Data-Driven Organizations Avoid These 7 Common Pitfalls

By: Paul Fuller | August 9, 2022

All organizations want to become data-driven, but there are many pitfalls awaiting those who plunge headlong into buying new tools and implementing new policies. In our many years of experience helping organizations transform and modernize their data, we have seen many ways to do things wrong. So, before you start your data transformation initiative, make sure you watch for these common data transformation pitfalls.

1. Disengaged Business Owners

This is the worst one; you don’t want to see this. We help put in data platforms, and we were once brought into a project to help resolve some support issues. We quickly learned that the organization had put in the data platform a year and a half beforehand and – by the time they brought us in – nobody had touched it yet.

How does that happen? How do you not take advantage of the investment? It happens when the business views this as an IT thing. When the business is disengaged in the project, then you’re going to end up with disengaged business owners and an unused data platform. You’re not going to be a data-driven culture.

2. Unempowered Product Owners

Another pitfall we see is unempowered product owners. Successful data projects require agile product owners who have the authority to make decisions and aren’t crippled by having to get approval from many people and keep everyone happy. The product owner must know who they need to talk to and are empowered to effectively make the important decisions.

3. Underfunded IT Budgets

For best results, your IT budget should be 2% to 3% of your overall budget. We’ve seen some organizations that are under 1%. With so little IT investment, you’re not going be able to become a data-driven organization. This is going to be an investment. It’s important to stay focused on the goal of driving towards set business outcomes and giving yourselves a competitive advantage to be able to innovate. But, if you’re not going to put money behind it, then it’s not going to happen.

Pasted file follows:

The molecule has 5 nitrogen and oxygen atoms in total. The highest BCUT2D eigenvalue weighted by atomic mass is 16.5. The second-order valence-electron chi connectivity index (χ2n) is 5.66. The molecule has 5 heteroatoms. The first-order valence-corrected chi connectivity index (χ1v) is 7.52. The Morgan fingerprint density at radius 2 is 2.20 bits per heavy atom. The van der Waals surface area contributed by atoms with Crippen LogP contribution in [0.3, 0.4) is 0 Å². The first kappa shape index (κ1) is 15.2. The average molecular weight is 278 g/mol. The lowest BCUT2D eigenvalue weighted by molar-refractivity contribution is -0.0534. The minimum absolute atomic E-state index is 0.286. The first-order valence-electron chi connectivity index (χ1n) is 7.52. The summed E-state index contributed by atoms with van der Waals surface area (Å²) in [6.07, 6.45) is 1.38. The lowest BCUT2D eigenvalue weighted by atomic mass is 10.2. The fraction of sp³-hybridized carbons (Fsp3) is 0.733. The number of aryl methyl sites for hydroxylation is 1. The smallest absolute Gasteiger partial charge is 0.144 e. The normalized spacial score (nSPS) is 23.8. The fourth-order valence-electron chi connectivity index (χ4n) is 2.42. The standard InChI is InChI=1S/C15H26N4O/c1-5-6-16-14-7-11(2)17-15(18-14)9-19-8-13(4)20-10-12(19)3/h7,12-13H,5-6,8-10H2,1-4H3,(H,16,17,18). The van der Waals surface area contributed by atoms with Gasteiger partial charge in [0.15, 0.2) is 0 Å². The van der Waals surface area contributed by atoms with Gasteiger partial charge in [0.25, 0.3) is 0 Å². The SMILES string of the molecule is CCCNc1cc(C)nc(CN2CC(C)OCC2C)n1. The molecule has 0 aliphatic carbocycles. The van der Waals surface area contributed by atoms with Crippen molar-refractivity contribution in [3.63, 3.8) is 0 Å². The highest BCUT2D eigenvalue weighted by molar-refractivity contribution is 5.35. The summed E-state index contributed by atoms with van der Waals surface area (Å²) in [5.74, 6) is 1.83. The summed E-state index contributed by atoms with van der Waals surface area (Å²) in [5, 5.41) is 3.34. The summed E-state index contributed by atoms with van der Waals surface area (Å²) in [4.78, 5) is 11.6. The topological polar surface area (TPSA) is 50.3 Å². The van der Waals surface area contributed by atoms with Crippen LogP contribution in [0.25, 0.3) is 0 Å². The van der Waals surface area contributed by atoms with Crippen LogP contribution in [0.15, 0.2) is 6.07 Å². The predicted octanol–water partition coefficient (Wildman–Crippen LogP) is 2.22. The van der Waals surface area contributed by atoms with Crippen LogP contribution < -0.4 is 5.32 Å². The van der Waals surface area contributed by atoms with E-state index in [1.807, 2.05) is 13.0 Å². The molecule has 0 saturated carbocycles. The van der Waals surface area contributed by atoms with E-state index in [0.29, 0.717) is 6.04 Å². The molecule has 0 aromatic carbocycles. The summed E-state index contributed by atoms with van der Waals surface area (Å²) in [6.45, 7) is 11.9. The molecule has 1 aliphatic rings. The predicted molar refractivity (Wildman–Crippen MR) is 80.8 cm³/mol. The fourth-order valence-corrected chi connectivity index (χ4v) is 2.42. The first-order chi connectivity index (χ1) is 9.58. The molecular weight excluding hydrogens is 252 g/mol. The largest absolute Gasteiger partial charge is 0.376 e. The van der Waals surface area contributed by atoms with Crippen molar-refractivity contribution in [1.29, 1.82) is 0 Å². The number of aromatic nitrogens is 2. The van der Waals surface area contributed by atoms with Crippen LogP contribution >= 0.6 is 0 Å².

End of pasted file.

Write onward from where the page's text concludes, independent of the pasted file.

4. Report-Based Thinking

Even when you’ve cast the data-driven vision and you’re evangelizing it, you may still have people who are stuck in report-based thinking. They’re the ones who only want more reports and more numbers. You need to help them get to the point where they’re asking, “What decisions do we need to make with that data?” When you steer them towards those kinds of questions – and away from just spitting out another report – then your pathway to data transformation will be much smoother.

5. The Wild, Wild West

We’ve seen people use Power BI Premium at an organization (which is a significant investment), and they thought that simply turning it on was going to solve all of their performance and accessibility problems.

One organization we went into had multiple instances of Tableau and Qlik and Power BI Premium. When they developed reports, their instances would slow to a crawl because they didn’t have a data governance plan. Without setting one up, your organization will quickly resemble the Wild West. Soon, you’re going to either have security issues (people accessing data they shouldn’t) or the inability to have performant tools to be able to quickly make important decisions.